Table of Contents
Fiji’s 2006 coup brought to power a government determined to resist industrial action. Seven months after Bainimarama seized power, Fiji’s 1,500 nurses walked out of the country’s hospitals in a strike over pay and conditions. The nurses were aggrieved that the interim government had cut their pay by five per cent (as it had for all other civil servants), lowered the retirement age, and failed to implement a wide-ranging agreement reached with the deposed government of Laisenia Qarase before the 2006 election. The government treated the strikers with contempt, offering one per cent, and then refusing to negotiate further. Exhausted, short of money, and more eager than ever to find jobs overseas, the nurses were forced back to work after sixteen days. Mahendra Chaudhry, despite his credentials as a former union leader, was as dismissive of the nurses’ cause as the military man who had appointed him finance minister. Kuini Lutua, as general secretary of the Fiji Nursing Association, was at the centre of these events, leading the strike, encouraging her members to stand firm – and condemned by Chaudhry and other ministers. She is the author of this first-person account of events.
The nurses’ defiance encouraged others to follow suit. Unions affiliated with the Fiji Islands Council of Trade Unions (FICTU) – the Fijian Teachers Association (FTA), the Fiji Public Employees Union, and the Viti National Union of Taukei Workers – walked off the job on 2 August, though without the same solidarity or unity of purpose as the nurses; the teachers called off their strike within a day and other workers held out for only a week. Meanwhile, Taniela Tabu, spokesman for FICTU, was arrested. He later claimed to have been forced to strip to his underwear and humiliated. Military officers, he said, threatened him with death if he were summoned to the barracks again.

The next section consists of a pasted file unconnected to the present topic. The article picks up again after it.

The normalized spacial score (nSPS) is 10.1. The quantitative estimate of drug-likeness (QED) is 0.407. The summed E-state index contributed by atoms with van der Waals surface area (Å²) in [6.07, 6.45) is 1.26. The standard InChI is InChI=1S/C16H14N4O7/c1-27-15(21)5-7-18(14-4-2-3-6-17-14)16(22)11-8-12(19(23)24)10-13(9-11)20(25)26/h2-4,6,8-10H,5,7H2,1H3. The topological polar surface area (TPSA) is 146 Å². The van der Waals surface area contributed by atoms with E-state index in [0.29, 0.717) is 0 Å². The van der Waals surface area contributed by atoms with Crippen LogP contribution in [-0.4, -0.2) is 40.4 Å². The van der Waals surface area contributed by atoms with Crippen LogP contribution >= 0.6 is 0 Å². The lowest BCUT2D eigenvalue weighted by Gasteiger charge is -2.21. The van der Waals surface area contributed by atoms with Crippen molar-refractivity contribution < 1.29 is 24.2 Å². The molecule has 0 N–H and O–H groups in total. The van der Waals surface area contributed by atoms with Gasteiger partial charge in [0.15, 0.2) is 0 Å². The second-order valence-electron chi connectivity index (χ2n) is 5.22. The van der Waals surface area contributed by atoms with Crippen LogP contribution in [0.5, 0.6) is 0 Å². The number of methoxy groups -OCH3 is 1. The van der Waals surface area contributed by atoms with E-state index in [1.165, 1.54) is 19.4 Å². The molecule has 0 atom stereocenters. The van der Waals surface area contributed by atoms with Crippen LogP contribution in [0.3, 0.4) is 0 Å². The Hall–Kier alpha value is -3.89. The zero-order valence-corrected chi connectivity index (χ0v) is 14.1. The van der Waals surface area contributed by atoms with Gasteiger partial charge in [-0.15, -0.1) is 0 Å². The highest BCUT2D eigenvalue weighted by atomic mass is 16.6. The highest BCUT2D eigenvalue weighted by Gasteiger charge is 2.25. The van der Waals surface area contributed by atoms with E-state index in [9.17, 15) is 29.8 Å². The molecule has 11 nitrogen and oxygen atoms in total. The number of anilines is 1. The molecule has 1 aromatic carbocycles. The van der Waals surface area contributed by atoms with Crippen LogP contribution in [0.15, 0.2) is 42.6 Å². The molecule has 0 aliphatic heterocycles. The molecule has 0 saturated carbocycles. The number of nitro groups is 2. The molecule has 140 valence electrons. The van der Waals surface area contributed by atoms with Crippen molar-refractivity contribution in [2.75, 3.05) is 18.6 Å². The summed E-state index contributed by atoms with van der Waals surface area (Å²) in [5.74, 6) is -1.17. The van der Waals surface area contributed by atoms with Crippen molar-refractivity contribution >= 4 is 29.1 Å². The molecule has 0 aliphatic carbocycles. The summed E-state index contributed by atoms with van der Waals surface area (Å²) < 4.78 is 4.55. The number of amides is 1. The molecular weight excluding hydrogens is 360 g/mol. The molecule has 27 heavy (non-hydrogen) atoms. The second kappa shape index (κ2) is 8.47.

As Vijay Naidu shows (chapter 11), the strikes revealed deep splits within the Fiji trade union movement. The Fiji Trade Union Congress and its affiliate unions, widely regarded as sympathetic to the coup, had already settled for the one per cent pay increase offered by the government, and offered no assistance to its rival FICTU when FICTU unions went on strike. Bainimarama thought the strikes vindicated his coup. He pointed out that he led a non-elected government, and could therefore resist interest groups in the interest of the country as a whole. ‘We do not have to worry about votes’, he said. ‘This Government is not going to budge.’
 ‘We have no voters to please: Bainimarama’, fijilive, 3 August 2007.